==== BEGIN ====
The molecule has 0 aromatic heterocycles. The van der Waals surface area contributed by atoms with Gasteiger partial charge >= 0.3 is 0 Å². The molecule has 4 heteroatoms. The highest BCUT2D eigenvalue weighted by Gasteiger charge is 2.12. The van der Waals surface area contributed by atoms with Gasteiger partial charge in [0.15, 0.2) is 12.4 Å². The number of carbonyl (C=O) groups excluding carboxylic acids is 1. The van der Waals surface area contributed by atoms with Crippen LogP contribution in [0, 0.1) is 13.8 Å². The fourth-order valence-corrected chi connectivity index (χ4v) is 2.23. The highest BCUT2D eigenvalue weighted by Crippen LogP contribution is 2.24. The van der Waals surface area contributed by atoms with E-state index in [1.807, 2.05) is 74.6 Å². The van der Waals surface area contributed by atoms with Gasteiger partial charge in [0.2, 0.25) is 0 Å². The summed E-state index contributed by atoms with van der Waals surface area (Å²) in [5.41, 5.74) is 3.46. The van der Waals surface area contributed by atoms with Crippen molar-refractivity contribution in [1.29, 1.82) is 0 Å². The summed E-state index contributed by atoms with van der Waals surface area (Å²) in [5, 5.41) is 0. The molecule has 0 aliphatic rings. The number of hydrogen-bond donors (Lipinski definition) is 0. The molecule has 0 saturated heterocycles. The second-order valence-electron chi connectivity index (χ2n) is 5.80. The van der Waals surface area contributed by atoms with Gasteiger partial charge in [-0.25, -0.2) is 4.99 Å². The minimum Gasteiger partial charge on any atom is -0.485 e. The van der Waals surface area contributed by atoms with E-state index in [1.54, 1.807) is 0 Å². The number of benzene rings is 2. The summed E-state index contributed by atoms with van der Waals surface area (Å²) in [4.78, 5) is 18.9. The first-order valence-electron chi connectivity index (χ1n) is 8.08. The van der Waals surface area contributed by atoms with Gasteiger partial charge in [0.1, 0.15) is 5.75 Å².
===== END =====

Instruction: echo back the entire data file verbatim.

The molecule has 0 aromatic heterocycles. The van der Waals surface area contributed by atoms with Gasteiger partial charge >= 0.3 is 0 Å². The molecule has 4 heteroatoms. The highest BCUT2D eigenvalue weighted by Gasteiger charge is 2.12. The van der Waals surface area contributed by atoms with Gasteiger partial charge in [0.15, 0.2) is 12.4 Å². The number of carbonyl (C=O) groups excluding carboxylic acids is 1. The van der Waals surface area contributed by atoms with Crippen LogP contribution in [0, 0.1) is 13.8 Å². The fourth-order valence-corrected chi connectivity index (χ4v) is 2.23. The highest BCUT2D eigenvalue weighted by Crippen LogP contribution is 2.24. The van der Waals surface area contributed by atoms with E-state index in [1.807, 2.05) is 74.6 Å². The van der Waals surface area contributed by atoms with Gasteiger partial charge in [0.2, 0.25) is 0 Å². The summed E-state index contributed by atoms with van der Waals surface area (Å²) in [5.41, 5.74) is 3.46. The van der Waals surface area contributed by atoms with Crippen molar-refractivity contribution in [1.29, 1.82) is 0 Å². The summed E-state index contributed by atoms with van der Waals surface area (Å²) in [5, 5.41) is 0. The molecule has 0 aliphatic rings. The number of hydrogen-bond donors (Lipinski definition) is 0. The molecule has 0 saturated heterocycles. The second-order valence-electron chi connectivity index (χ2n) is 5.80. The van der Waals surface area contributed by atoms with Gasteiger partial charge in [-0.25, -0.2) is 4.99 Å². The minimum Gasteiger partial charge on any atom is -0.485 e. The van der Waals surface area contributed by atoms with E-state index in [1.54, 1.807) is 0 Å². The number of benzene rings is 2. The summed E-state index contributed by atoms with van der Waals surface area (Å²) in [4.78, 5) is 18.9. The first-order valence-electron chi connectivity index (χ1n) is 8.08. The van der Waals surface area contributed by atoms with Gasteiger partial charge in [0.1, 0.15) is 5.75 Å².